How in the world do private citizens expose police corruption when it occurs in a one-on-one situation on the side of a road? What can citizens do when there is no IAD investigative team recording abuse of power by a criminal working as a traffic cop? When a citizen does find a way to expose it, how does he survive without suffering the fate of an illegal reprisal?

On 3 January 1997, Dateline NBC aired a T.V. show titled "LA. Law." (LA. stands for Louisiana, not Los Angeles.) This story was about seventeen motorists traveling through a couple of counties there, just minding their own business. Their investigation found that hundreds of other motorists had suffered an identical fate. Stone Phillips began the program: "Imagine for a moment a place where police can stop you in your car for no reason and interrogate you. They can seize your property, your money and your car, strip search you and throw you in jail--and you've done nothing wrong. If this sounds like a foreign dictatorship or Orwellian nightmare, it's not. . . . It's happening right here in America."

Dateline installed five hidden video cameras on a rental car (including one on the driver), and drove through a particular county that the Interstate passes through. Another car followed with a camera as well. Although 30,000 cars use thar road every day, "Dateline's" car was pulled over on the very first day of the experiment. The car was driven with the cruise control set below the speed limit, and the video cameras confirmed that no traffic violations had occurred. After passing a cop parked in the median, the cop pulled out to follow them. Thirteen miles later, after careful, normal, safe driving, the cop got frustrated and turned on his flashing lights, and ordered the news crew to pull over. The cop ordered the driver out of the car.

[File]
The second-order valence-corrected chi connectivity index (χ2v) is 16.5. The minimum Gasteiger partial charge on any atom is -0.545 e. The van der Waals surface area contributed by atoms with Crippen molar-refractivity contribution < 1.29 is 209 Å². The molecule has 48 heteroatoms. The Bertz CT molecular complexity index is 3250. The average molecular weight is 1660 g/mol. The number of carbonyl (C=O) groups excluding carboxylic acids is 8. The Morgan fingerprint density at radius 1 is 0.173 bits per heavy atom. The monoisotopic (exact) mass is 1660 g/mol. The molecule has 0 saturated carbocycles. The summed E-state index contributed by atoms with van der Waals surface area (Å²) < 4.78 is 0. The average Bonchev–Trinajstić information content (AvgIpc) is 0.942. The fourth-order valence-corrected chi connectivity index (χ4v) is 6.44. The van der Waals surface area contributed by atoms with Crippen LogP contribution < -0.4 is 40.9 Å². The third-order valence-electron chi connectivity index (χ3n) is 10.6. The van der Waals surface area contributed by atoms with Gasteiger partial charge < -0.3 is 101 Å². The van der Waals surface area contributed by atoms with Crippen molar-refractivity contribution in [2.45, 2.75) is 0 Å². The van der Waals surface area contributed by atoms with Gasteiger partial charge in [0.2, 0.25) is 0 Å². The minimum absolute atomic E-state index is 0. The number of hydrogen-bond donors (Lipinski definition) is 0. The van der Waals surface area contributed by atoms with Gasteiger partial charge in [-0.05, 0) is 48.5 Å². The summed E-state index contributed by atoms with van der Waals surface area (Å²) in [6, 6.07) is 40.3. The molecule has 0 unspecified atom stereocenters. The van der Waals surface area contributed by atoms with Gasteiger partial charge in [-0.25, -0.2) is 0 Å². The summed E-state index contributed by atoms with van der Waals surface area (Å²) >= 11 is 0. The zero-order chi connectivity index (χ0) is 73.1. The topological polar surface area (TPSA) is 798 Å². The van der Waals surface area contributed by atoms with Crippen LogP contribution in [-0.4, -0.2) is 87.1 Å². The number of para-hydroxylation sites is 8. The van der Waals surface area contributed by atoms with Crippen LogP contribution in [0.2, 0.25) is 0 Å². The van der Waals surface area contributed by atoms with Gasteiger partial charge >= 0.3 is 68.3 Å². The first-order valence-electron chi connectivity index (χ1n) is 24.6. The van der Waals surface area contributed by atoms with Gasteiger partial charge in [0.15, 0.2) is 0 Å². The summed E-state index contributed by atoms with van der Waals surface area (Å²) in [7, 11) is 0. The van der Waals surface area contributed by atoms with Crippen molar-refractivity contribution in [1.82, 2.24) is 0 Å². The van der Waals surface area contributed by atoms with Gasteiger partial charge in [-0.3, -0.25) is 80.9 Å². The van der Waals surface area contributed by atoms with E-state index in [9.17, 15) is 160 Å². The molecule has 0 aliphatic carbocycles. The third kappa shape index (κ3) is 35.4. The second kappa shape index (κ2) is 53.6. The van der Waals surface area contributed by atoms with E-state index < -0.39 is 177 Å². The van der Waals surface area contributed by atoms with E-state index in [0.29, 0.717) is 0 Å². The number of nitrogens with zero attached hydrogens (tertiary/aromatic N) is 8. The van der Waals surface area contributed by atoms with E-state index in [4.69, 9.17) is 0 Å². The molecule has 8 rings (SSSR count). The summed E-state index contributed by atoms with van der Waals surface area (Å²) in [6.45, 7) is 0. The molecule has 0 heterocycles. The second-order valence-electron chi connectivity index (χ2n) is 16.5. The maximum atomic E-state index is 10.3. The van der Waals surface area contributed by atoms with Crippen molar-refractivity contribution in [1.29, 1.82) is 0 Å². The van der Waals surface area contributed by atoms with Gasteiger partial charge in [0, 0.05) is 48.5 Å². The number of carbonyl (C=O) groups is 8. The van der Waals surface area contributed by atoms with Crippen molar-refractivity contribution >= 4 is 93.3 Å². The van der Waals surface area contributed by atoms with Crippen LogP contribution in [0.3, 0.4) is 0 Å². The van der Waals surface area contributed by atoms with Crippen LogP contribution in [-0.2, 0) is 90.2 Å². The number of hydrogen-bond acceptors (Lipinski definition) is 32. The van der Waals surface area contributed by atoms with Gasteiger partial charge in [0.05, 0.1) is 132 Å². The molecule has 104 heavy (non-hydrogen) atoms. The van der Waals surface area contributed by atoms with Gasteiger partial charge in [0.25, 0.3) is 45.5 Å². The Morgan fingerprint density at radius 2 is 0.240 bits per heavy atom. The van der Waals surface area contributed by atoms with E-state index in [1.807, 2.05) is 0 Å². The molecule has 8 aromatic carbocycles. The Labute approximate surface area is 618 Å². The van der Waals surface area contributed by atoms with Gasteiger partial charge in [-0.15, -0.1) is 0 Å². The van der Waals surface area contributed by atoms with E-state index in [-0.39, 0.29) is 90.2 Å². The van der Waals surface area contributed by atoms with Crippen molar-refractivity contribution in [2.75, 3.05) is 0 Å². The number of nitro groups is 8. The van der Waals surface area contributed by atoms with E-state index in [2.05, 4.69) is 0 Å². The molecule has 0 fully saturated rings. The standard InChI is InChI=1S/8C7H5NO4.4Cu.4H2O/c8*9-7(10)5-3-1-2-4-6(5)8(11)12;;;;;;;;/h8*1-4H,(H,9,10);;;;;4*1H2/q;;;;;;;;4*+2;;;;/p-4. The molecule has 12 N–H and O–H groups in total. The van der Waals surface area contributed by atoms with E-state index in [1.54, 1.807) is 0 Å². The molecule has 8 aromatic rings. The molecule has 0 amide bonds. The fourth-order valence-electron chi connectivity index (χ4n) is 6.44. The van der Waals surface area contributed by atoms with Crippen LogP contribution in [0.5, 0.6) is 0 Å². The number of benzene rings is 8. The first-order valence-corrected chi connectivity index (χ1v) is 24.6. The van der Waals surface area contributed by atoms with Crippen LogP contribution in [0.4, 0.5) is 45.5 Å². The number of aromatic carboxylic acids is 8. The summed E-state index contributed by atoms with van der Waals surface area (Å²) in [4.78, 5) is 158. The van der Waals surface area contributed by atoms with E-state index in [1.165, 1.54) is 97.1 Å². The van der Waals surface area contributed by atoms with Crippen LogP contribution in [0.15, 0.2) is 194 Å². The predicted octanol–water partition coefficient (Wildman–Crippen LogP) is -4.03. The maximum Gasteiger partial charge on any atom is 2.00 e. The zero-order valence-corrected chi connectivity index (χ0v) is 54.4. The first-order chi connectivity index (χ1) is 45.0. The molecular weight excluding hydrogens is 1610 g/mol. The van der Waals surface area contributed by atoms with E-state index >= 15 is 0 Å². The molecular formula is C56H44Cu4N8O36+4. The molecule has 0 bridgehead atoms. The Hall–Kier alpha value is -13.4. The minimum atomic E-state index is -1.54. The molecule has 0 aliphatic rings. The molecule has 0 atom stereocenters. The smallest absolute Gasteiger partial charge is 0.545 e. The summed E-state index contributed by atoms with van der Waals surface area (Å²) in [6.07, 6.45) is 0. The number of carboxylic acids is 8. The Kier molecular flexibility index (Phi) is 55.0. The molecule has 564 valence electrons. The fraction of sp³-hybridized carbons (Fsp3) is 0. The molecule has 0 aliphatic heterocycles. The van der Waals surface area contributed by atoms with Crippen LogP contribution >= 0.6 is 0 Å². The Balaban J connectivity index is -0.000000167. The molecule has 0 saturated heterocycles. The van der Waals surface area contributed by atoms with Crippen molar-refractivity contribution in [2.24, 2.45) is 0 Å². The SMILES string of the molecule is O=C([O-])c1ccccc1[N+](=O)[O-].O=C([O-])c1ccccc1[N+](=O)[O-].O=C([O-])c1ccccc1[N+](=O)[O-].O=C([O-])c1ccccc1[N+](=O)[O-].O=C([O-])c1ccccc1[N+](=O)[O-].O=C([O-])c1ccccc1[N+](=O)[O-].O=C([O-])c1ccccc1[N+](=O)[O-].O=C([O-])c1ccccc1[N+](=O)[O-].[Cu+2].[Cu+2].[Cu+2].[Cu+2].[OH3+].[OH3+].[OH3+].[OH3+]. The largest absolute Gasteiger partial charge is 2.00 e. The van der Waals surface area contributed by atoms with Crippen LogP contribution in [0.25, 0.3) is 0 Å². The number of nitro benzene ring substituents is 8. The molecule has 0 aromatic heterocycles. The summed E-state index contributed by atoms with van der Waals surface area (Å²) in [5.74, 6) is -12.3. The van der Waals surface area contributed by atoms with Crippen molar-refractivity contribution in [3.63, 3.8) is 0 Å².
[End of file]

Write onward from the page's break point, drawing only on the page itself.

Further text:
Driver: What's the problem?
Cop: You wide awake or what?
Driver: Totally.
Cop: You were speeding up and slowing down. You were going from line to line.
Driver: I haven't crossed the line at all. I had my cruise control on.
Cop: I didn't say you went across the line, you were going from line to line, speeding up, slowing down.

John Larson voiceover: "You are watching an illegal traffic stop by a police officer who is lying." (Video scenes were shown proving the car had been driven perfectly.)

To prove this was not a fluke, Dateline performed the same experiment the next day, with the same result.

Cop: The first reason why I'm stopping you, sir, is because you're slowing down real fast in traffic right there. I don't know if you were just getting tired or what?
Driver: I had my cruise control set.
Cop: You had it set?
Driver: At 64, yeah.
Cop: Stop impeding traffic.
Driver: OK.
Cop: Drive 65. Get the hell out of here. (But first the cop looked in the driver's and passenger's wallets to see how much money they had. Notice when the cop got caught lying about speeding he went for an arrest for going too slow.)

One of the interviewees, Karen Bryant, told what happened to her after returning from a church convention with her two children. She had been pulled over by an unmarked sports car, driven by a cop who was not wearing a uniform. She had just come from a state that had warned female motorists about the dangers of "blue light rapists," a not-uncommon crime in any state. Many women have been raped and/or murdered by criminals posing as police.

Cop: I'm police. Roll down your window.
Bryant: Well, I'm not getting out of my car or rolling down my window until you show me some credentials.